This is me.

I was a talented, bull-headed youth competitor in California who was proud not to have a coach. In 2008, much to my surprise, I won the 2008 North American Climbing Championship in sport climbing ahead of Paige Claassen and Emily Harrington, placed 4th in my first Bouldering World Cup, and went to the World Games in Taiwan. I trained, sure – but without any research, just guesswork and experimentation with workouts and diets. In 2009, I wandered abroad in Europe and climbed 8a+ in France, felt good about myself, and in 2010 I left California to live in Colorado and train with the best. Everything was going generally well, with just a few injury hiccups here and there.

In spite of being a decently strong female climber, making all the right steps getting a job at a gym and dropping out of college (twice), I stopped progressing. I couldn’t keep up with the other ladies, and the barrier was becoming something different.

Mistakenly, I thought 10+ years of climbing had taught me pretty much everything about the physical side of training. Six years later, I was making the effort to break what I thought was a mental plateau through trad climbing, when instead I broke my ankle.

Learning about injuries, I realized the problem was definitely mental, but it wasn’t fear.
My plateau was out of ignorance.

They say things don’t leave us in life until they teach us all they know. I made all the classic mistakes with the ankle break, and the path to recovery became much longer and more painful than it should have been – I had a lot to learn from the great teacher Injury.

I ran, like I used to – the ankle hurt worse, the knee and hips couldn’t handle it.
I climbed, compensating with my shoulders – a rotator cuff got inflamed.
I continued pushing through – the other shoulder began to hurt.
I finally strengthened antagonists – and sent 3 V9s in the gym.

I started reading more voraciously.

When I moved from Colorado to Mexico, from US’s competitive climbing hub to a country where climbing training material was not nearly as abundant in Spanish, I felt like a fountain of information. Only then did I realize all my answers were based on anecdotal evidence rather than research about climbing training and injuries; they were also asking a lot of questions I’d never thought to ask myself.

Sure, I’d read Dave McLeod’s extensively detailed books, and taken some wisdom from blogs, but they were not concreted in my memory and I had no technical sports training. I couldn’t even tell you the pulleys in the fingers.

Only then did I realize how diverse and specialized were the parts to a long and successful training career, and how much information there is.

This is fairly late in the game, since I started climbing 17 years ago, but it’s never too late to start climbing smarter. I’m proud to say that a month ago I sent a 5.13b third try, close to the personal record of 5.13c and V10.

I’m going to share some of my training findings here.

Thanks all for listening to my story.

Train hard, and \m/ on.



The Move Mountains Tour

The Move Mountains Tour: An Adventurous Road Trip in Philanthropy

Sponsored by: Mad Rock Climbing, KAVU Clothing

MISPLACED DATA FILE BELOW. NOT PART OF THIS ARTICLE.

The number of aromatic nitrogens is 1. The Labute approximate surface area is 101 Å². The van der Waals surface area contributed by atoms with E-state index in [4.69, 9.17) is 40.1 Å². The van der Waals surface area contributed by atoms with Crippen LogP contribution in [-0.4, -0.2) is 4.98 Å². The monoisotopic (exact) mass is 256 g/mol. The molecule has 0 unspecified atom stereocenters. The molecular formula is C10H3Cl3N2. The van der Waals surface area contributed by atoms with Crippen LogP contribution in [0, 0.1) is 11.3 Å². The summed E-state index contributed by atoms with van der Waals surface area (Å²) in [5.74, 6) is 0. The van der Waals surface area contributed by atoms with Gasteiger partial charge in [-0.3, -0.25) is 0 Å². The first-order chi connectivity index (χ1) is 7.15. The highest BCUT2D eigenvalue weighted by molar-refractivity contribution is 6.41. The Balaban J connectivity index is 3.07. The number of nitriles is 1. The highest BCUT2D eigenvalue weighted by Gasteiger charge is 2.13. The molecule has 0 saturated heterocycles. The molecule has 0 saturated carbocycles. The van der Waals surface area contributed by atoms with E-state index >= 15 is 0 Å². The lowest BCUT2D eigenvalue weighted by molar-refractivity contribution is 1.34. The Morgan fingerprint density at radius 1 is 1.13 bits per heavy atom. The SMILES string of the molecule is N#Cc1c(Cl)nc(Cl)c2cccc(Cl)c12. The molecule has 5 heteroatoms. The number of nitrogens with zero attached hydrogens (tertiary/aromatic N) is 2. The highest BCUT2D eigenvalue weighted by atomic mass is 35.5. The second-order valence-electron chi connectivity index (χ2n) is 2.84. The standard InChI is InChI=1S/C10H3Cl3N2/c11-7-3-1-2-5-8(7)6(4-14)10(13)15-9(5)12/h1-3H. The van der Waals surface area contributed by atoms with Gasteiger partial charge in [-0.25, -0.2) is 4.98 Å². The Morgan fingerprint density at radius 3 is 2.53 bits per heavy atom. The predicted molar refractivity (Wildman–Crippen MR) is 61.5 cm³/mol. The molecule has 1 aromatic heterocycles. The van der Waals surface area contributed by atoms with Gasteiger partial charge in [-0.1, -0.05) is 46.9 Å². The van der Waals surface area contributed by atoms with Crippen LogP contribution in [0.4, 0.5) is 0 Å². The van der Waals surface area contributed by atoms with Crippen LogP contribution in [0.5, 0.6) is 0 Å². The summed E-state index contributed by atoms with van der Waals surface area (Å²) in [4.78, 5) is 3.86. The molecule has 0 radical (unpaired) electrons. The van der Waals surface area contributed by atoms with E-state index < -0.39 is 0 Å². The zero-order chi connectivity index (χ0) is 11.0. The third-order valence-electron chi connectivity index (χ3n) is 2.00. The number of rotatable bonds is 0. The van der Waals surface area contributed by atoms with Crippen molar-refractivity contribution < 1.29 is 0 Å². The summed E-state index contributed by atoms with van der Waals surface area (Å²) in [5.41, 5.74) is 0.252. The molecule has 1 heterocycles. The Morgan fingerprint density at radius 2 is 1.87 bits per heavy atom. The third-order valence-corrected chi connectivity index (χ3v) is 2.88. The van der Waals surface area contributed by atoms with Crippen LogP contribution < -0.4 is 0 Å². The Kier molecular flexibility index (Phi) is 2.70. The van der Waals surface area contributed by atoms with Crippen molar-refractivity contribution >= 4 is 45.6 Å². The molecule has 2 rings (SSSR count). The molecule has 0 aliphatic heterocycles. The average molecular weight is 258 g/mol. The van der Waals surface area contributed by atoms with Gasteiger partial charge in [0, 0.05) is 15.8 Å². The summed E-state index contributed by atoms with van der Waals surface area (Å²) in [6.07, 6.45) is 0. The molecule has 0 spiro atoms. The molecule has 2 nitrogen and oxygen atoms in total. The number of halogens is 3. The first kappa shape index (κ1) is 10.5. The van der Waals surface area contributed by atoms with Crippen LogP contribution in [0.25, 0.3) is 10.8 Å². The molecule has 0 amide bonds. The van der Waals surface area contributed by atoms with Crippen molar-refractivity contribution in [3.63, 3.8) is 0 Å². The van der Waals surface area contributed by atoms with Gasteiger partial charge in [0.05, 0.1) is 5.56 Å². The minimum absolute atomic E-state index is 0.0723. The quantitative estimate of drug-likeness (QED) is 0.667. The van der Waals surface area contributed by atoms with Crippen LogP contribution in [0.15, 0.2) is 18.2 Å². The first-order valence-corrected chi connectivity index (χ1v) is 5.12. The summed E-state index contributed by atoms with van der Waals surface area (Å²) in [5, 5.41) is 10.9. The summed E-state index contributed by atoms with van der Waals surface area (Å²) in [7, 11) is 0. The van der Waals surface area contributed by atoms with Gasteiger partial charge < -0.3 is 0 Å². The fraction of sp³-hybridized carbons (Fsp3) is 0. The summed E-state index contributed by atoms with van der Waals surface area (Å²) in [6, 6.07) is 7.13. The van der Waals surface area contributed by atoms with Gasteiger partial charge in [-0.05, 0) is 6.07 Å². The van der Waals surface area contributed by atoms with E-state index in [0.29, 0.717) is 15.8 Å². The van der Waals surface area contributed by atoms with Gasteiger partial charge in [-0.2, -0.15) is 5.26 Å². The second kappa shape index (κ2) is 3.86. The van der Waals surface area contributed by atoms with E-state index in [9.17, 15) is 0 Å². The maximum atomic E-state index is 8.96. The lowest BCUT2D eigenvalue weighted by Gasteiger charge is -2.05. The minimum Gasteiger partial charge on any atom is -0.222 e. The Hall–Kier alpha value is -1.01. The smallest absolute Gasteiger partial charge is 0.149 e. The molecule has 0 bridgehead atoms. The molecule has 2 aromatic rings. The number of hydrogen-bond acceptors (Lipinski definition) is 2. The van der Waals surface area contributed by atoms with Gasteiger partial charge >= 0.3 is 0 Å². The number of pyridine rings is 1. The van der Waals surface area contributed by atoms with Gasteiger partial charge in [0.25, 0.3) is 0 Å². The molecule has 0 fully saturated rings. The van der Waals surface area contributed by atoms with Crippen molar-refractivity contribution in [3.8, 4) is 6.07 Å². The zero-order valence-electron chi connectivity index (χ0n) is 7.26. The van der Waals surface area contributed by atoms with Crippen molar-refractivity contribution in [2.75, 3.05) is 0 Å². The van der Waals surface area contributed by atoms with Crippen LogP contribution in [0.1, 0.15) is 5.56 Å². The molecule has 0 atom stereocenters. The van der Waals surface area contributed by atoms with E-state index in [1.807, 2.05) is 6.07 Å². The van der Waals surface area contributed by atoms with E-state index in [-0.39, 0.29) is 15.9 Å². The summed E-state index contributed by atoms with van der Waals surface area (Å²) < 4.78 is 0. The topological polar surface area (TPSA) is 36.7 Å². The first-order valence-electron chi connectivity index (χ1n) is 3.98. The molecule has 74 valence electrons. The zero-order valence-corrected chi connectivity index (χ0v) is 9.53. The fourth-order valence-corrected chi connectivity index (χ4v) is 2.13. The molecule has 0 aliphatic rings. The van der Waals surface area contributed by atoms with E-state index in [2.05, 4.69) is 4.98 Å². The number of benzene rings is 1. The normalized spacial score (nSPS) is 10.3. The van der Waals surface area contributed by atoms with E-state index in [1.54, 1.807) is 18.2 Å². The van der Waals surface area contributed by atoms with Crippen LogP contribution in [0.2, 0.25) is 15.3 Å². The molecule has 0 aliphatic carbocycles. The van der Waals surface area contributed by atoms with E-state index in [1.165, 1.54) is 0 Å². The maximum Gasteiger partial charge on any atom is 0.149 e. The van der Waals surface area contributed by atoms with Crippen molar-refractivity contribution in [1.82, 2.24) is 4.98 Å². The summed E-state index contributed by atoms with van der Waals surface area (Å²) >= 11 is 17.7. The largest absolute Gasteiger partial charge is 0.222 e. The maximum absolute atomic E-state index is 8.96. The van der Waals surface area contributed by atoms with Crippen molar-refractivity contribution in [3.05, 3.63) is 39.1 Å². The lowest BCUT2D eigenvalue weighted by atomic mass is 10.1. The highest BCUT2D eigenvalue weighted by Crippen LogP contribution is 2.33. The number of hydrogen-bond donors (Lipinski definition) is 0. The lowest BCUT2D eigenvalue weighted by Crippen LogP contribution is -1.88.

Supported by: Maxim Ropes, NiteIze Inc,  Petzl

Tour Map

My mail goes to my parents in CA, and my cards and license are attached to a PO Box in Boulder, CO.

However, Mexico feels as much as a home base as Colorado and California.

When Climbing Borders started in 2014, I climbed with kids and helped with USA fundraising. Now the program is grown, and we’re climbing strong as a climbing team, and building the gym in a 3-year donated space from the government. Move Mountains Tour was to help open a highly mis-publicized and poorly understood Mexico to climbers and clarify the over-hyped risks posed to visitors.

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Long story short, The Move Mountains Tour was a sponsored 3 months of slideshows, collecting $10,000 in gear and funds while I bounced my Sprinter van “Wall-E” from state to state. Myself, sometimes with Rory and Ramon, who flew out to join me for large sections of the road trip, talked to groups at gyms about building at-risk youth climbing refuges as a model for incredible NGO programs in developing countries, like Climbing Borders in Mexico. In the Bay Area, Squamish, even with booths at the OR Show’s Reel Rock Premier and Psicocomp in SLC, we educated the public about volunteering/climbing in Mexico with our youth program. We inspired a lot of people to go to Mexico, and answered a lot of questions – mainly, do you feel it’s dangerous to go to Mexico? Yes, if you walk across the border in a “I Heart Donald Trump” t-shirt. Otherwise, no. Oakland, CA was far more sketchy.

It’s a long story. The Move Mountains Tour traveled from Santa Cruz, CA (my hometown) over 4,000 miles, up north to Squamish, west to Colorado, and south to Monterrey, Mexico. We held a dozen slideshows, presented to hundreds, and twice partnered with bigger fundraising events. UrbanAscent in Idaho donated 50% of proceeds in their competition Urban Legends, where Rory and I gave our first stage-fright-fueled speech on the gym’s counter with a microphone, and Matt Fultz competed and gave the crowd an unforgettable performance.